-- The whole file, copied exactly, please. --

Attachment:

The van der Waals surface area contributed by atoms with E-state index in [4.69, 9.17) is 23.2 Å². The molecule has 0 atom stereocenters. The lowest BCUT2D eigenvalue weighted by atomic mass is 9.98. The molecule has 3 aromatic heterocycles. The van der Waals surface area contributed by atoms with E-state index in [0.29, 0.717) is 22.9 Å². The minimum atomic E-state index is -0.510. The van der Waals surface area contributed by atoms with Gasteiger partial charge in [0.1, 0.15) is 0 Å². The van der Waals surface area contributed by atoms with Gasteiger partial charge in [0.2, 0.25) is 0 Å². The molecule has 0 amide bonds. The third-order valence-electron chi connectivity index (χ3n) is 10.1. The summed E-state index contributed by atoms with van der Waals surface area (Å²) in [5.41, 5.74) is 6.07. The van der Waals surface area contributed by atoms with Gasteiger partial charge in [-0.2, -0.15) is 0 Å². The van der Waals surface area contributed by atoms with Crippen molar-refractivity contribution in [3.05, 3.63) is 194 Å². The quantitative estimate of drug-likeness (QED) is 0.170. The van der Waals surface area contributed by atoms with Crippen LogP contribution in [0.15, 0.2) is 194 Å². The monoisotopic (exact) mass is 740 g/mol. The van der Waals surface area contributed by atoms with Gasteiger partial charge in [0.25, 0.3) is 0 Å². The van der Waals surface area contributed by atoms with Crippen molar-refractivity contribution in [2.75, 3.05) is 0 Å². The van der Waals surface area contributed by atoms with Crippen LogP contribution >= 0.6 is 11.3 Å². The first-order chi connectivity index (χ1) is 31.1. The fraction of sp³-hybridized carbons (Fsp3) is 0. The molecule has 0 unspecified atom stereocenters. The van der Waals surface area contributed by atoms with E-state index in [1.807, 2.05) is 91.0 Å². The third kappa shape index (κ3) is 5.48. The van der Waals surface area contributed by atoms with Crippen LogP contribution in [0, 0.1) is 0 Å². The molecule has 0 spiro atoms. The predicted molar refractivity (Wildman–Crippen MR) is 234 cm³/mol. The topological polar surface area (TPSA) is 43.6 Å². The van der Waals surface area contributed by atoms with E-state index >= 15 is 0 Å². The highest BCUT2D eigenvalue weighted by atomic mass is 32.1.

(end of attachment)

The van der Waals surface area contributed by atoms with E-state index in [4.69, 9.17) is 23.2 Å². The molecule has 0 atom stereocenters. The lowest BCUT2D eigenvalue weighted by atomic mass is 9.98. The molecule has 3 aromatic heterocycles. The van der Waals surface area contributed by atoms with E-state index in [0.29, 0.717) is 22.9 Å². The minimum atomic E-state index is -0.510. The van der Waals surface area contributed by atoms with Gasteiger partial charge in [0.1, 0.15) is 0 Å². The van der Waals surface area contributed by atoms with Gasteiger partial charge in [0.2, 0.25) is 0 Å². The molecule has 0 amide bonds. The third-order valence-electron chi connectivity index (χ3n) is 10.1. The summed E-state index contributed by atoms with van der Waals surface area (Å²) in [5.41, 5.74) is 6.07. The van der Waals surface area contributed by atoms with Gasteiger partial charge in [-0.2, -0.15) is 0 Å². The van der Waals surface area contributed by atoms with Crippen molar-refractivity contribution in [3.05, 3.63) is 194 Å². The quantitative estimate of drug-likeness (QED) is 0.170. The van der Waals surface area contributed by atoms with Crippen LogP contribution in [0.15, 0.2) is 194 Å². The monoisotopic (exact) mass is 740 g/mol. The van der Waals surface area contributed by atoms with Gasteiger partial charge in [0.25, 0.3) is 0 Å². The van der Waals surface area contributed by atoms with Crippen molar-refractivity contribution in [2.75, 3.05) is 0 Å². The van der Waals surface area contributed by atoms with Crippen LogP contribution >= 0.6 is 11.3 Å². The first-order chi connectivity index (χ1) is 31.1. The fraction of sp³-hybridized carbons (Fsp3) is 0. The molecule has 0 unspecified atom stereocenters. The van der Waals surface area contributed by atoms with E-state index in [1.807, 2.05) is 91.0 Å². The third kappa shape index (κ3) is 5.48. The van der Waals surface area contributed by atoms with Crippen LogP contribution in [0, 0.1) is 0 Å². The molecule has 0 spiro atoms. The predicted molar refractivity (Wildman–Crippen MR) is 234 cm³/mol. The topological polar surface area (TPSA) is 43.6 Å². The van der Waals surface area contributed by atoms with E-state index >= 15 is 0 Å². The highest BCUT2D eigenvalue weighted by atomic mass is 32.1.